The Practicum Institute will present two studies at the Vienna AMEE 2019 conference: one on the project of the application of Practicum Script for medical students and another on the article recently published in Medical Education on script concordance testing. The first will have a poster format in the category of medical education, and the second will be a brief oral presentation in the category of assessment methodologies and continuous professional development. In charge of each study will be, respectively, Drs. Amir H. Sam, scientific director of EBMA, and Matthew Lineberry, director of simulation research at the University of Kansas (USA).


With a strong presence in Latin America, the Practicum Institute and its main asset, the Practicum Script clinical reasoning training simulator, begin to settle in Europe. Proof of this expansion are two studies to be presented at the conference of the Association for Medical Education in Europe (AMEE) 2019, to be held between August 24 and 28 in Vienna. In early July, it was the turn of the Association for the Study of Medical Education (ASME) in Glasgow. Both academic studies focus on the evaluation of applied knowledge, improvement of clinical reasoning, and management of uncertainty in clinical practice.

”Piloting Practicum Script, a clinical reasoning simulator, in a multi-centre European study” is the title of the poster authored by Dr. Amir H. Sam along with Drs. Eduardo Pleguezuelos, Carlos F. Collares, Eduardo Hornos, Adrian Freeman, and Cees Van der Vleuten. This multicenter pilot study, coordinated by the European Board of Medical Assessors (EBMA), aims to investigate the effectiveness of Practicum Script as a training tool in clinical reasoning in teaching and evaluation. The online simulation platform will be tested in at least five British universities (Imperial College London, Oxford, Exeter, Plymouth, and Newcastle) and more than a dozen centers in other countries.

The cases, 20 clinical Internal Medicine vignettes directed to senior students in clinical rotations, have already been created by an editorial team from Imperial College London led by Dr. Amir H. Sam, and are currently in the validation phase by a team of experts from most medical schools that have joined the project. As they progress, Rebecca Scott and Anjali Amin, specialists in Internal Medicine at Imperial College London, will compile the material and provide the contents of relevant literature. The objective is to perform a psychometric analysis of the students’ responses to the items in each case.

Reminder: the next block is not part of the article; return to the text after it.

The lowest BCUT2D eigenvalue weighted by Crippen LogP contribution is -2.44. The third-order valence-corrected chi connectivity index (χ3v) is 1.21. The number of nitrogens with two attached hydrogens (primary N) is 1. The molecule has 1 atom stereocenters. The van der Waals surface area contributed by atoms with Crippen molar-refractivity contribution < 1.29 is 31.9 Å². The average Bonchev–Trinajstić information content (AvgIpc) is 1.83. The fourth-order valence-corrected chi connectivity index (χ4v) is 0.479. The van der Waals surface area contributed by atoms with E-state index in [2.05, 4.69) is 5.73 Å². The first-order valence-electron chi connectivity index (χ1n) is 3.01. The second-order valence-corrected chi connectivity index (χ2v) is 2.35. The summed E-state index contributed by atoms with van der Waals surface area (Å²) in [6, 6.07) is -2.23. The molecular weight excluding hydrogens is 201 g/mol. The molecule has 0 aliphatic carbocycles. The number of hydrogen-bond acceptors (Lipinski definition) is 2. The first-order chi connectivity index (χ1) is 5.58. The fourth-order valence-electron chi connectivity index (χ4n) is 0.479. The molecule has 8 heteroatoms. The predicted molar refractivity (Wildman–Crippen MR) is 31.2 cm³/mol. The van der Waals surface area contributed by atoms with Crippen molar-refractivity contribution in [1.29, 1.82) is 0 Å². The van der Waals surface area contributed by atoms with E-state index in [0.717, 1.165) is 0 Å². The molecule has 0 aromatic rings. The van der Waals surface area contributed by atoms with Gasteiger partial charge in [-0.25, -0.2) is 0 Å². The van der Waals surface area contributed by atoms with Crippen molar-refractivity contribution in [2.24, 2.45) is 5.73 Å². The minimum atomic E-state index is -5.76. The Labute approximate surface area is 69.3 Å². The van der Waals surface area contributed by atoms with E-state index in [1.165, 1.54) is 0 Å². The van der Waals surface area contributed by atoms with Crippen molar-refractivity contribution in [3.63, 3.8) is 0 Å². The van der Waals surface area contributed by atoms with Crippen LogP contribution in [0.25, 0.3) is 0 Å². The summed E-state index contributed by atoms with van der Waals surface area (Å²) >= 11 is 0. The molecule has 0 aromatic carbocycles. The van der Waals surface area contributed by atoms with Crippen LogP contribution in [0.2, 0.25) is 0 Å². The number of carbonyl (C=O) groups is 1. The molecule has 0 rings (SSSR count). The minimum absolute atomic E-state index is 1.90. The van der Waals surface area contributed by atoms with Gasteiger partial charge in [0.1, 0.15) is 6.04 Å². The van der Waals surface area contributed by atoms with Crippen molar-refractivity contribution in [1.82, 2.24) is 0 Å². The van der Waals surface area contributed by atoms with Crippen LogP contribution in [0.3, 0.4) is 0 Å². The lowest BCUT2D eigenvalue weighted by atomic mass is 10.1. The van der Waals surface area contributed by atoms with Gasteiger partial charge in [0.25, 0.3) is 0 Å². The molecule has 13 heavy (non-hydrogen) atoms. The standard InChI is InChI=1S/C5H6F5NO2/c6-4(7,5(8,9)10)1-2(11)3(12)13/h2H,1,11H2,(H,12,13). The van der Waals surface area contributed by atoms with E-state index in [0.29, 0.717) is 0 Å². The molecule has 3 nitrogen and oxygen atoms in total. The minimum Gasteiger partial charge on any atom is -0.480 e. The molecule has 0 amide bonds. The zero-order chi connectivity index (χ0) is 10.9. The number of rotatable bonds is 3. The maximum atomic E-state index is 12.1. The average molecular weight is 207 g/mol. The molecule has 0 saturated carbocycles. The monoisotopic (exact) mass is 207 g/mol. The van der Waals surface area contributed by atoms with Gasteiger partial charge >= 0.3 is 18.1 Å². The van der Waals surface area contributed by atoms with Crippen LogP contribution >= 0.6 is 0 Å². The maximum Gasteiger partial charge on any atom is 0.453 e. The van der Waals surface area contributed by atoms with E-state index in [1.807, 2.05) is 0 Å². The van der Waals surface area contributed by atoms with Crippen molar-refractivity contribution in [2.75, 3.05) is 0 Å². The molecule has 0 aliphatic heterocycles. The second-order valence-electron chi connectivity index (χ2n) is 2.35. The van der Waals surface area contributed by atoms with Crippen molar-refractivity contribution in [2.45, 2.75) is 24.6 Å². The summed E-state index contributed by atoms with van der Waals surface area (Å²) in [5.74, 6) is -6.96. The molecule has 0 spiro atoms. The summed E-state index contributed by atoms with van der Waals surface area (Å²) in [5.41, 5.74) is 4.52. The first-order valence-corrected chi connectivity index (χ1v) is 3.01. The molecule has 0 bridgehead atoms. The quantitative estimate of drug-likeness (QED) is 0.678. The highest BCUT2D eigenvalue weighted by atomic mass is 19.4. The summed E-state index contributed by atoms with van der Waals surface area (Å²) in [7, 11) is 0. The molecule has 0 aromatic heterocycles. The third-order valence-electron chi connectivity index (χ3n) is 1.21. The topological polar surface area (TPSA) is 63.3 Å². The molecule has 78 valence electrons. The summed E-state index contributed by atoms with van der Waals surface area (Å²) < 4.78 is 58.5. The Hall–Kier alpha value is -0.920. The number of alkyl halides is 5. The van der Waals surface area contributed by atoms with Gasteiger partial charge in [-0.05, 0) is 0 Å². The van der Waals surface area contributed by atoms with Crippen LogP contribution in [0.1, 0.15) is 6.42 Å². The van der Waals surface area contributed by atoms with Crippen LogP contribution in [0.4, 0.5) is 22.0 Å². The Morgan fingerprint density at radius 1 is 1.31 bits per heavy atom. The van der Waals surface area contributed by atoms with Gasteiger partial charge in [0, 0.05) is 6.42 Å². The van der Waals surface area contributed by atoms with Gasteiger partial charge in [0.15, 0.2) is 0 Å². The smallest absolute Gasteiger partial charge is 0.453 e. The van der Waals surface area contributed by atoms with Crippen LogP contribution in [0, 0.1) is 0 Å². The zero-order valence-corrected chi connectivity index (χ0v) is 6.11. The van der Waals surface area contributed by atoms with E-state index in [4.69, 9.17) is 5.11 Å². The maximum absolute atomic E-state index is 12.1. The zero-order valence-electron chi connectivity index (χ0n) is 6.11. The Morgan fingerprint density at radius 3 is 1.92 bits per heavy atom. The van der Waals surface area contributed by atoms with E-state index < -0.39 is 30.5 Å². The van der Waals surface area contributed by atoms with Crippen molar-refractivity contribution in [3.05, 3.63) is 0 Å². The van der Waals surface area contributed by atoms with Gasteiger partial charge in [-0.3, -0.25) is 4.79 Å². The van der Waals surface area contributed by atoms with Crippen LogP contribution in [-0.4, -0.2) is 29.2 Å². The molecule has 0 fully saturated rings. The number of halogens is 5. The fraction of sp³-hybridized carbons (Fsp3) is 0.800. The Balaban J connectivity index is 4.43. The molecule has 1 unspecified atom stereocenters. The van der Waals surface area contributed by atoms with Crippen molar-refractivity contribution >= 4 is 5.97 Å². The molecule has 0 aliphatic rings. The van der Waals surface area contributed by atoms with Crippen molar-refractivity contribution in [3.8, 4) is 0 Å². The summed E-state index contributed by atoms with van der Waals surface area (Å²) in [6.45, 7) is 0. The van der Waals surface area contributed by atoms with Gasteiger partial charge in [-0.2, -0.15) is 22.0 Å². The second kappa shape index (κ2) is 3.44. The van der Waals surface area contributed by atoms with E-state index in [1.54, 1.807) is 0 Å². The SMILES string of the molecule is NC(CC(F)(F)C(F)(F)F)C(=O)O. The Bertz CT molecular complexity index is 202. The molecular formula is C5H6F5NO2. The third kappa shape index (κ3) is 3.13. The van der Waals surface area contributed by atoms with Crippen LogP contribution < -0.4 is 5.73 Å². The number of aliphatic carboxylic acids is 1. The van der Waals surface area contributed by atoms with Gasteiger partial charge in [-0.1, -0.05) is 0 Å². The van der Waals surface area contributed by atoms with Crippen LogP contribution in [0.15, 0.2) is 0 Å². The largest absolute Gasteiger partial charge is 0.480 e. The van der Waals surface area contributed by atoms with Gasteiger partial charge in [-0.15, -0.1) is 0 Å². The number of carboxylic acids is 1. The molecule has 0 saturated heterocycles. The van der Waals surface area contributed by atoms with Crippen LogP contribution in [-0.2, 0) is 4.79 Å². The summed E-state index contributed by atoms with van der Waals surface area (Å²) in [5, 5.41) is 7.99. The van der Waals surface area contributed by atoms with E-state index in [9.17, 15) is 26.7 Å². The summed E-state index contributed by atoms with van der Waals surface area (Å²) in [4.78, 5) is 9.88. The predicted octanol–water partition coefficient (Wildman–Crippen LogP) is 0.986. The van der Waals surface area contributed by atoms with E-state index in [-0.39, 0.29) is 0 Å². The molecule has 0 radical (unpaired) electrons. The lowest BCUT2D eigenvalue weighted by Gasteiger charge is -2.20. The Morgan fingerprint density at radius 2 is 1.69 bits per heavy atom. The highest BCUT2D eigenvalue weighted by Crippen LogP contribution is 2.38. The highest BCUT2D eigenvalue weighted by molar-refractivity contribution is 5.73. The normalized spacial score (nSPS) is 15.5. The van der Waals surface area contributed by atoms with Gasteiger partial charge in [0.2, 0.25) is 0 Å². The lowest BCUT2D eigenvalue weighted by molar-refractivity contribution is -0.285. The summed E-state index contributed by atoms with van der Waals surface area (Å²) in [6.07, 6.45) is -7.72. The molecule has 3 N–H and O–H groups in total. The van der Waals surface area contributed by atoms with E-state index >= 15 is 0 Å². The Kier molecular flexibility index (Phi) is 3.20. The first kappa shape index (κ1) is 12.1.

For each clinical scenario, medical students will be asked to create hypotheses in free text format and justify them, identifying the positive and negative findings in the case. Next, they must state, in five different clinical scenarios, if new data change their initial judgments. As for the feedback, students will be able to discuss among themselves, advise with a tutor, and consult the agreement between their answers and those of the panel of validating experts, which will be presented along with the foundations of scientific clinical evidence. As an added value, student satisfaction on the educational model will also be measured.

Validity of the response process
Practicum Script can be a valuable educational resource to evaluate the ability of medical students to solve problems in dilemmatic contexts. The continuous professional development cycle, in particular, has been successfully implemented for about 10 years. In February 2019, a group of researchers comprising Drs. Matthew Lineberry, Eduardo Hornos, Eduardo Pleguezuelos, José Mella, Carlos Brailovsky, and Georges Bordage published a study that echoed the divergence that naturally occurs between experts during decision making in complex situations, as well as the effectiveness of this pedagogical approach in medical education.

Ten Argentine gastroenterologists comprised an expert panel in an existing script concordance test, solving 15 clinical cases over 9 months. After their individual contributions, the same experts compared their responses with those of others. As a result, the response processes were not consistent with the use of the SCT scores, since their reasoning showed gaps in the classical interpretation.  This study suggests a shift from the focus of learning from a correct, unique answer to better assimilation of controversy. “Even when participants do not change their beliefs, by knowing other points of view, they can gauge their certainty and resort to more open thinking in the future.”


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